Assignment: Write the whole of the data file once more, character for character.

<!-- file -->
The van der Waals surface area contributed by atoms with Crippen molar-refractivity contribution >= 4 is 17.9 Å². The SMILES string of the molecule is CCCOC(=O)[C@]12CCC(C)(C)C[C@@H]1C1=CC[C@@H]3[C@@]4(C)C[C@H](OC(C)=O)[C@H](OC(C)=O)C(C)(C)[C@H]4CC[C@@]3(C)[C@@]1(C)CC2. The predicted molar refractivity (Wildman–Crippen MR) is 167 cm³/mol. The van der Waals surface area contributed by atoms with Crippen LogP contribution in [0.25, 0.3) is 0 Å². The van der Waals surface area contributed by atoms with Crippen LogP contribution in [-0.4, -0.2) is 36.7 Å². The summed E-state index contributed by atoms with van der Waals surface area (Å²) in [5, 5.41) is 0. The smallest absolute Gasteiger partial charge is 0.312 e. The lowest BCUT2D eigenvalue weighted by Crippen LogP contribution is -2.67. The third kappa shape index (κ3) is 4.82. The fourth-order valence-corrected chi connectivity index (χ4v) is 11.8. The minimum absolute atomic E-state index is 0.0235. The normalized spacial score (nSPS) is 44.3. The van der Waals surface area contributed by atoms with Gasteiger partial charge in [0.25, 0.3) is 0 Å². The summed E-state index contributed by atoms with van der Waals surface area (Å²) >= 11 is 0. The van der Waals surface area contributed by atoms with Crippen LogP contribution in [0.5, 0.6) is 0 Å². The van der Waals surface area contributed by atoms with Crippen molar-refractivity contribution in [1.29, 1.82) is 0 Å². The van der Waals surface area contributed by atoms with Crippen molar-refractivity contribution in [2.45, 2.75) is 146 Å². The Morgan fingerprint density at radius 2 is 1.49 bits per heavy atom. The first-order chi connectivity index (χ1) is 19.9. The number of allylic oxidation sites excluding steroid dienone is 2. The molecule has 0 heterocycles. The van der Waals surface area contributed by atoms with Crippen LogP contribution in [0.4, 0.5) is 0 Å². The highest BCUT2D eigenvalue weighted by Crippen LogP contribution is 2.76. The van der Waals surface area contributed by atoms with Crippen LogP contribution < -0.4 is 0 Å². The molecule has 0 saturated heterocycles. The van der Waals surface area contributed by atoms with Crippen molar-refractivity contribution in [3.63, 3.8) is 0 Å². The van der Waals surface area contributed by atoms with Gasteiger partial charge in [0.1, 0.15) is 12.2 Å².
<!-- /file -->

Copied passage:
The van der Waals surface area contributed by atoms with Crippen molar-refractivity contribution >= 4 is 17.9 Å². The SMILES string of the molecule is CCCOC(=O)[C@]12CCC(C)(C)C[C@@H]1C1=CC[C@@H]3[C@@]4(C)C[C@H](OC(C)=O)[C@H](OC(C)=O)C(C)(C)[C@H]4CC[C@@]3(C)[C@@]1(C)CC2. The predicted molar refractivity (Wildman–Crippen MR) is 167 cm³/mol. The van der Waals surface area contributed by atoms with Crippen LogP contribution in [0.25, 0.3) is 0 Å². The van der Waals surface area contributed by atoms with Crippen LogP contribution in [-0.4, -0.2) is 36.7 Å². The summed E-state index contributed by atoms with van der Waals surface area (Å²) in [5, 5.41) is 0. The smallest absolute Gasteiger partial charge is 0.312 e. The lowest BCUT2D eigenvalue weighted by Crippen LogP contribution is -2.67. The third kappa shape index (κ3) is 4.82. The fourth-order valence-corrected chi connectivity index (χ4v) is 11.8. The minimum absolute atomic E-state index is 0.0235. The normalized spacial score (nSPS) is 44.3. The van der Waals surface area contributed by atoms with Gasteiger partial charge in [0.25, 0.3) is 0 Å². The summed E-state index contributed by atoms with van der Waals surface area (Å²) >= 11 is 0. The van der Waals surface area contributed by atoms with Crippen LogP contribution in [0.5, 0.6) is 0 Å². The van der Waals surface area contributed by atoms with Crippen molar-refractivity contribution in [1.29, 1.82) is 0 Å². The van der Waals surface area contributed by atoms with Crippen molar-refractivity contribution in [2.45, 2.75) is 146 Å². The Morgan fingerprint density at radius 2 is 1.49 bits per heavy atom. The first-order chi connectivity index (χ1) is 19.9. The number of allylic oxidation sites excluding steroid dienone is 2. The molecule has 0 heterocycles. The van der Waals surface area contributed by atoms with Crippen LogP contribution in [0.4, 0.5) is 0 Å². The highest BCUT2D eigenvalue weighted by Crippen LogP contribution is 2.76. The van der Waals surface area contributed by atoms with Crippen LogP contribution < -0.4 is 0 Å². The molecule has 0 saturated heterocycles. The van der Waals surface area contributed by atoms with Crippen molar-refractivity contribution in [3.63, 3.8) is 0 Å². The van der Waals surface area contributed by atoms with Gasteiger partial charge in [0.1, 0.15) is 12.2 Å².